Kamaludddin Ahmed Khan: Keen, unconventional, relevant
Remembering the writer and translator on his 111th birth anniversary
Being married to Begum Sufia Kamal was certainly an important part of Mr Kamaluddin Ahmed Khan's life. He derived much joy and meaning, and perhaps some recognition, from this. But he never derived his identity from this relationship. In that, he was fiercely independent, and quite unique.
This singularity was evident in several ways. First, in a compulsively oral culture where people are used to, and perhaps are expected to, being loquacious, he was a very quiet person. In some ways he would be the exact antithesis of the “Argumentative Indian” that Amartya Sen has made famous—the skilled and passionate interlocutors for whom debates and disputations were not an occasional engagement but a lifestyle. As Francis Bacon had indicated, knowledgeable people may talk, but it is only the wise who can listen. Being an “active” listener, he exemplified wisdom for us.
Second, in a society where patriarchy is so endemic and enduring, he chose to be different. He married a young widow with a child from a previous marriage (a child he brought up as his own daughter), and remained a doting husband to a woman who became one of the most celebrated and accomplished cultural/social personalities in the entire country. He had encouraged her education, supported her creative endeavours, took pride in her achievements, and translated many of her poems into English with much subtlety and authority. He could serve as an example to many husbands who do not allow their wives to reach their full potential because of their own insecurities and fragile egos. Equally, she could be an example of a woman who did not permit her considerable fame and moral authority to subvert or distract her from finding her own maternal and wifely fulfillment.
Third, in a country where one's location in the social hierarchy is often defined by conspicuous consumption, aggressive and relentless self-merchandising, and capitalising on complex networks of power and privilege, he had remained stubbornly, self-consciously, heroically humble and self-erasing. He never cultivated the rich and powerful, never sought any favours from anybody, and undertook to perform all his familial responsibilities without bringing attention to himself.
It is largely because of his unpretentious and unfussy persona that we knew so little about his own intellectual contributions. This needs to be explored because they are so wide-ranging, they indicate an informed and engaging mind wrestling with the issues of the times in insightful ways, and remain quite relevant today.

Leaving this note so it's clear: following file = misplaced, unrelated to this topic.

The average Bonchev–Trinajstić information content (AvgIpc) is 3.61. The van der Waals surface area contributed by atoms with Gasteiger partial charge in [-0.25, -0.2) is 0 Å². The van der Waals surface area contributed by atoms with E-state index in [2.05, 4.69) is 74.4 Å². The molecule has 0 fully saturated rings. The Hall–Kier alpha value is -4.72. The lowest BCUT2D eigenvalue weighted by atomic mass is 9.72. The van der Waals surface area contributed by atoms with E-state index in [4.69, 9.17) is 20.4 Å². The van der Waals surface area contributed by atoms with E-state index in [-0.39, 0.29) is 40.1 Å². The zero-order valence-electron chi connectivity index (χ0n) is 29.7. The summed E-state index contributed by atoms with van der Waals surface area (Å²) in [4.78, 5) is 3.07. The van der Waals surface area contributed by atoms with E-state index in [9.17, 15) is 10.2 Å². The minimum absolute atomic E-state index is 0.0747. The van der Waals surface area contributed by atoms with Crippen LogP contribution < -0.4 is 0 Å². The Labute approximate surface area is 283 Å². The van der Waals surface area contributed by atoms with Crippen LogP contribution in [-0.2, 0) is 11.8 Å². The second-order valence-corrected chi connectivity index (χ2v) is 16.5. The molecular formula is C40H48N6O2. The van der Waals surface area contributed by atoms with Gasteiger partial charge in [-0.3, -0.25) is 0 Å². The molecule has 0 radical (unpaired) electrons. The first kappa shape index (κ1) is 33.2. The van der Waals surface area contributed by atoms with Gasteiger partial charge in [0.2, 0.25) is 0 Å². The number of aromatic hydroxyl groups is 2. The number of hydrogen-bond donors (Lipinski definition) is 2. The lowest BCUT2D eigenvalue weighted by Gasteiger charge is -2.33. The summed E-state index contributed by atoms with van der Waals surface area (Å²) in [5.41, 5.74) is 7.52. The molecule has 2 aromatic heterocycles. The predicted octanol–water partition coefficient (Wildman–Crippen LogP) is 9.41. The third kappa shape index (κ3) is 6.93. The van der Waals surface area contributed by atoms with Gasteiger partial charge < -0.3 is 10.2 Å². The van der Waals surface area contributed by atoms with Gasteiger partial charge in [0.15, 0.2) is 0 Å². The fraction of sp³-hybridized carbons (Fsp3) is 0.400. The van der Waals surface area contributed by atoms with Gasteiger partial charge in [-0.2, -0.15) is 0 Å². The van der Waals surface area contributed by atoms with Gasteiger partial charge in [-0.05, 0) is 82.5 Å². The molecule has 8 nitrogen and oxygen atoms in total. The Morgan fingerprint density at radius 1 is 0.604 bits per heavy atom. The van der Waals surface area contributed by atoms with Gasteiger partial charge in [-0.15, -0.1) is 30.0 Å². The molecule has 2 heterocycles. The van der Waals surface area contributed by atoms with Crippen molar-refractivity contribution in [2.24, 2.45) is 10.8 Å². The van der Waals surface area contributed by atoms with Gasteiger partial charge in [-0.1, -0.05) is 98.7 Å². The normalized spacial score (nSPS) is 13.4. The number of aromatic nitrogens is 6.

It is worth remembering that he was directly involved in the movement for the intellectual emancipation of the Muslims in the sub-continent. A rich tradition of Muslim thought in Bengal had been initiated through the writings and speeches of Nawab Abdul Latif, Syed Ameer Ali, Delwar Ahmed Mirza and others in the latter part of the 19th century, followed by Begum Rokeya Sakhawat Hossain a little later. It was not exactly comparable in scope, intensity and drama associated with the earlier Young Bengal movement pioneered by the students of Hindu College and inspired by the brief, charismatic and iconoclastic leadership of Henry Louis Vivian Derozio (who was only 17 when he joined the faculty of the College when it was established in 1817, and died when he was 22).
Nonetheless, it provided the context for the intellectual stirrings among the Muslims in Bengal which led to an unprecedented organisational and publishing liveliness in the beginning of the 20th century. Literary publications such as Moslem Bharat, Bangiya Mussalman Sahitya Patrika, Nawroz, Mohammadi, Saogat, Dhumketu, particularly Shikha (the influential magazine brought out by the newly formed Muslim Literary Society in 1926), and finally Bulbul in 1933 (under the editorship of Muhammad Habibullah and Shamsun Nahar), and provocative thinkers such as Abul Hossain, Kazi Abdul Wadud, Abdul Qadir, Abdul Huq, Abdul Karim Sahitya Bisharod, Mohammad Wazed Ali, Mohammad Imdadul Huq, Muhammad Shahidullah, Qazi Motahar Hossain, Abul Fazl, Qudrat-e-Khuda, Abul Mansur Ahmed and others, indicated a community in intellectual ferment, eager for knowledge, open-minded and sophisticated in debate and deliberation, and passionate about breaking out of the shackles of superstition, backwardness and stagnancy which were suffocating their own community.